Confirming this to the Post-Courier, the officials said without the satisfactory fulfillment of Section 47 of the Oil and Gas Act, it is illegal for the Minister of Petroleum or the government to invite affected landowners, affected LLG’s and affected provincial governments to the development forum. “A petroleum licence is granted only after section 47 and section 48 of the Oil and Gas Act are fully and satisfactorily met.
British American Tobacco’s corporate greed
BAT sells on average per month 100 million sticks of tobacco and annually 1.2 billion sticks of Tobacco. It is estimated that in Papua New Guinea the adult smoking population is approximately 3 million out of a population of 7 million. If you do the math, this is really scary.
BAT’s overall goal and objective is to grow volume through increased distribution, they do this by making cigarettes available in every outlet, street market, and clubs, with no concern for the exposure it has on our children. The real reason why prices of cigarettes went up in December and in early January was because management had decided to hold back stock, because they had already hit their final year end Target in November 2011, which guaranteed them fat bonuses. They also held back the stock because they wanted to manage their shareholder expectations down in Australia. If they had gone over target, this year 2012 shareholders will be putting more pressure and demand more from them, hence no guarantee for another fat bonus.
Deserving students left out, editorial
The National, 19 January 2012
ACCORDING to figures released by the Department of Education, 39,750 students sat for the grade 10 national examinations last year. But, of that number, only 14,079 of those high school pupils are eligible for selection into grade 11 this year. That is just over a third or 35% of the total student numbers at that particular year level which our schools nationwide are able to accommodate. This, however, is not the only dilemma which faces this group of young Papua New Guineans post Grade 10 exams.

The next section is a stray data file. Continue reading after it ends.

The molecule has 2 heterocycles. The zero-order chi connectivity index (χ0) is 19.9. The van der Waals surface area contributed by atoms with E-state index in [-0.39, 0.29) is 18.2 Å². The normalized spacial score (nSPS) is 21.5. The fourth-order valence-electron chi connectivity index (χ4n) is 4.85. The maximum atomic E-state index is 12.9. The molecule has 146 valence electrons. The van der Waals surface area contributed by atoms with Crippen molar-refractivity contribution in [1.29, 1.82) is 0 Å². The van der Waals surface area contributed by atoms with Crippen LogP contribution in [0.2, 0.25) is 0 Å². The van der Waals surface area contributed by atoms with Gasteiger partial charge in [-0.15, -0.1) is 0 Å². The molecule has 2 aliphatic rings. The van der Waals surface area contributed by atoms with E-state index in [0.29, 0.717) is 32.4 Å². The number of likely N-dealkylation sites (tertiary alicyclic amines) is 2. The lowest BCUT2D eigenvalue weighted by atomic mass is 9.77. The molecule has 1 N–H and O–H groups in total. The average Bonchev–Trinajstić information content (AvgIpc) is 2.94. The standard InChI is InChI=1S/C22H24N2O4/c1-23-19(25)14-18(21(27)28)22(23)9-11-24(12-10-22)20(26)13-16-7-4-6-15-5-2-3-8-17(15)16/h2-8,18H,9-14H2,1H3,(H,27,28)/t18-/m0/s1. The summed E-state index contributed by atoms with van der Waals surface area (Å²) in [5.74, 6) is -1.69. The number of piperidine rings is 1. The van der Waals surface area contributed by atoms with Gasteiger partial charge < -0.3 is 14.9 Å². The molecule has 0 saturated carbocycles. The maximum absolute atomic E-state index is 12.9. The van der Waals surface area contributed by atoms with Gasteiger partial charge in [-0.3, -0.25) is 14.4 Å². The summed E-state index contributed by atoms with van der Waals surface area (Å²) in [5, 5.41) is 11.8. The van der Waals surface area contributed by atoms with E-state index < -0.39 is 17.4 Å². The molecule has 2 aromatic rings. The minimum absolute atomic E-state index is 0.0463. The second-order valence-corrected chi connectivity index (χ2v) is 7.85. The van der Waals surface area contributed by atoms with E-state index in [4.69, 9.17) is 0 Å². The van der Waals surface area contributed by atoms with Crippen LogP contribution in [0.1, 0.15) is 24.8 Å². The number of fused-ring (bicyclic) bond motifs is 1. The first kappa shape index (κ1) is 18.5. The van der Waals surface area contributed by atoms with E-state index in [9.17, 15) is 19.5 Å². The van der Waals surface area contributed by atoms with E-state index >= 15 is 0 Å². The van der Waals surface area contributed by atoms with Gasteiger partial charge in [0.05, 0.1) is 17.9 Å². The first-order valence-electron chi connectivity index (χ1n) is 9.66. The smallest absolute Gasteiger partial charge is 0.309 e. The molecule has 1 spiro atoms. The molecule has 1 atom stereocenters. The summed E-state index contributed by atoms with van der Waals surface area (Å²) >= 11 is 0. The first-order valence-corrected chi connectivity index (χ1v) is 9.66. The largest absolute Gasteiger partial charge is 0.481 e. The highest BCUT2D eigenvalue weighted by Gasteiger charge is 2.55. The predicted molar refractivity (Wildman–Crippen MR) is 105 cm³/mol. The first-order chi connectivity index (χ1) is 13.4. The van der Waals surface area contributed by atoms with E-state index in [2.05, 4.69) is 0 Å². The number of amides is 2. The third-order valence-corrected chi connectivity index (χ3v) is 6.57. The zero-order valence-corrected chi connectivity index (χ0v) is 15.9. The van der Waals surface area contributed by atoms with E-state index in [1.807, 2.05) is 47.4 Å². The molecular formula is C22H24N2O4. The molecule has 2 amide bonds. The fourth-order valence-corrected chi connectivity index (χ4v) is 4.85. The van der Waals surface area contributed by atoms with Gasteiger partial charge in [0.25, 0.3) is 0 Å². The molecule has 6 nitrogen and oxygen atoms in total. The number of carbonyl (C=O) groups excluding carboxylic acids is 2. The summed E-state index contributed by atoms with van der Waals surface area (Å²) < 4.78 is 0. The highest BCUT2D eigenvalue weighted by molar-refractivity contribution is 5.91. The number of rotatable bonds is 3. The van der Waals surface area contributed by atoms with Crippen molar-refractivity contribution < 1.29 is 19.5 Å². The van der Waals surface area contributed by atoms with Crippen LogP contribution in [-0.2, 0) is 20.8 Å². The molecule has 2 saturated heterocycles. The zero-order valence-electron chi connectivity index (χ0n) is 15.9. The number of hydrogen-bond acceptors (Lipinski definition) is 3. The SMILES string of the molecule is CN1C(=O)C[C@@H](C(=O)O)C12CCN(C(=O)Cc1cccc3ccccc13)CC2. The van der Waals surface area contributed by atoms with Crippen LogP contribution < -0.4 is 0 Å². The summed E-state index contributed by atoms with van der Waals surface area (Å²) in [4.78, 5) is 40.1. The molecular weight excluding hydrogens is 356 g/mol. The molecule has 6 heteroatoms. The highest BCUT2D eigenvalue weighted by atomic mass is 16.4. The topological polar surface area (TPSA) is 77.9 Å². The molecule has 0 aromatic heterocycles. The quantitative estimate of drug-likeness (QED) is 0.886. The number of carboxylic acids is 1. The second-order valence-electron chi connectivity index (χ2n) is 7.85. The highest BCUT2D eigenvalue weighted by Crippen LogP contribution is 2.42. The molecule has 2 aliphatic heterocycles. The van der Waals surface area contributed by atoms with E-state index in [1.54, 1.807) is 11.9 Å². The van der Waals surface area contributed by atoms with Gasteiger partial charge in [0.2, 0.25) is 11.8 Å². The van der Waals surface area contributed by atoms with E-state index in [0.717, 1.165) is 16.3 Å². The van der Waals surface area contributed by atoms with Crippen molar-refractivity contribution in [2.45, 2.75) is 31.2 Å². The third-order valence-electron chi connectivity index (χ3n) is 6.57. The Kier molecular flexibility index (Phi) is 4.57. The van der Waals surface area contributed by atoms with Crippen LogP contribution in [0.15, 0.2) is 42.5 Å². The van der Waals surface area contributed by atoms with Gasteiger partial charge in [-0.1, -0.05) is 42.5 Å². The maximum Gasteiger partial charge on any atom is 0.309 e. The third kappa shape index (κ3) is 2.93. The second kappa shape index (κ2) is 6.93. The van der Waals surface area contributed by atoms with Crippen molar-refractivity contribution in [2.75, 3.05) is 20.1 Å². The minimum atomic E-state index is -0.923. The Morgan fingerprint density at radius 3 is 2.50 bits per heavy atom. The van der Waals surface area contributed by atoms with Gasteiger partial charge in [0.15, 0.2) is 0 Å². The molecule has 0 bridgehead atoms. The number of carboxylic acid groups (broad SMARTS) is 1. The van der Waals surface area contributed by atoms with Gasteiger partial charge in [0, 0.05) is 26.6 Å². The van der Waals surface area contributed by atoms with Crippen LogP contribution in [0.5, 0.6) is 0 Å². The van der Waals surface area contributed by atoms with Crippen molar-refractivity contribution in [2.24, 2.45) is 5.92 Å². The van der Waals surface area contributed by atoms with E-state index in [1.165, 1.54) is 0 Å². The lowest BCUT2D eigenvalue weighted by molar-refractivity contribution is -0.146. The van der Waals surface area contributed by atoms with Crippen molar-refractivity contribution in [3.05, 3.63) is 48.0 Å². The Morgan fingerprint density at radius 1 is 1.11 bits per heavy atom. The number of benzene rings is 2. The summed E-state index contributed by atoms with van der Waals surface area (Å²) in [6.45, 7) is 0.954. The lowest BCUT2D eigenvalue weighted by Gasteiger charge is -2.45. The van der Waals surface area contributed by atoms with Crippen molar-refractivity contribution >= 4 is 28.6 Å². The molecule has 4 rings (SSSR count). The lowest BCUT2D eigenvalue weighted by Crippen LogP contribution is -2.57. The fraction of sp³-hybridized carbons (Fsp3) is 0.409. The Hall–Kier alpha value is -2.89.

Not all of those eligible students are guaranteed a place in the next grade because only 12,674 of them can expect to secure a place in the following year. The remaining 1,405 students are basically left to fend for themselves. Many will enter private institutions – secondary or vocational and technical schools – to continue to the next stage of their learning while others, if fortunate enough, find employment in one form or another. The majority, one can safely assume, are caught in an educational and career limbo. With no viable options for continuing their formal education, save for expensive tuition at privately-run colleges, they invariably end up at home, or worse, on the street.
Churches want O’Neill and Sir Michael to talk
THE Papua New Guinea Council of Churches has written to Prime Minister Peter O’Neill and Sir Michael Somare expressing the people’s disappointment over the political impasse. In a letter dated Jan 19 and signed by Catholic Archbishop of Port Moresby John Ribat and Anglican Bishop of Port Moresby Peter Ramsden, they said they were willing to arrange a peace meeting between the two leaders. “We are unhappy about the situation we are in. “The issue of prime minister and police commissioner are not resolved yet. The people of PNG watched helplessly, the MPs quarrelling in the floor of the parliament on Jan 18,” they said in the letter. “We, the members of the PNG Council of Churches, under the chairmanship of moderator Samson Lowa, are ready to facilitate a forum for a dialogue of both the leaders to resolve the issues amicably. “We are ready to arrange the place and the facilitators for this dialogue if both of you agree.”
Caritas in poll awareness
Post Courier 24 Jan
CARITAS PNG’s electoral Awareness and Education Program on the 2012 elections will be in full swing throughout the country after its launch in Port Moresby yesterday. With an aspiration similar to vision 2050, as an ultimate goal through which people everywhere will be smart, wise, fair, healthy and happy. The Electoral Awareness and Education Program has been running prior to the launch but it was acknowledged officially yesterday. The motive for the program is to promote a just and fair environment for the 2012 elections so that it will have a positive outcome for the next government term. The national director for Caritas PNG Raymond Ton, said the main goal of Caritas PNG was to educate the citizens, both rural and urban and weigh out the political decision they were about to make. “Central to the key message of the program is; it is not about, who, but what they should vote for why. “So they realize, their vote is their voice of power, not something to be traded with or converted to monetary or material value. And they should vote with responsibility and respect each others rights,” he said.
Call for PNG to repeal sorcery act after West Sepik deaths
Papua New Guinea’s Constitutional and Law Reform Commission says it wants the Sorcery Act repealed by the end of this year. Last year, the Commission released a review of the Act, after an increase in the number of false accusations of sorcery were slammed by human rights groups.
But it’s making headlines again as six people accused of sorcery or witchcraft were killed in West Sepik Province by people who had taken the law into their own hands.
ZOCCA: The government is happy that people don’t complain about their service, about the lack of medicine and the lack of doctors because people they accuse eachother for everything.
ARNOST: But he says even the Constitutional and Law Reform Commission has faced divisions on how to change the Act and handle sorcery accusations.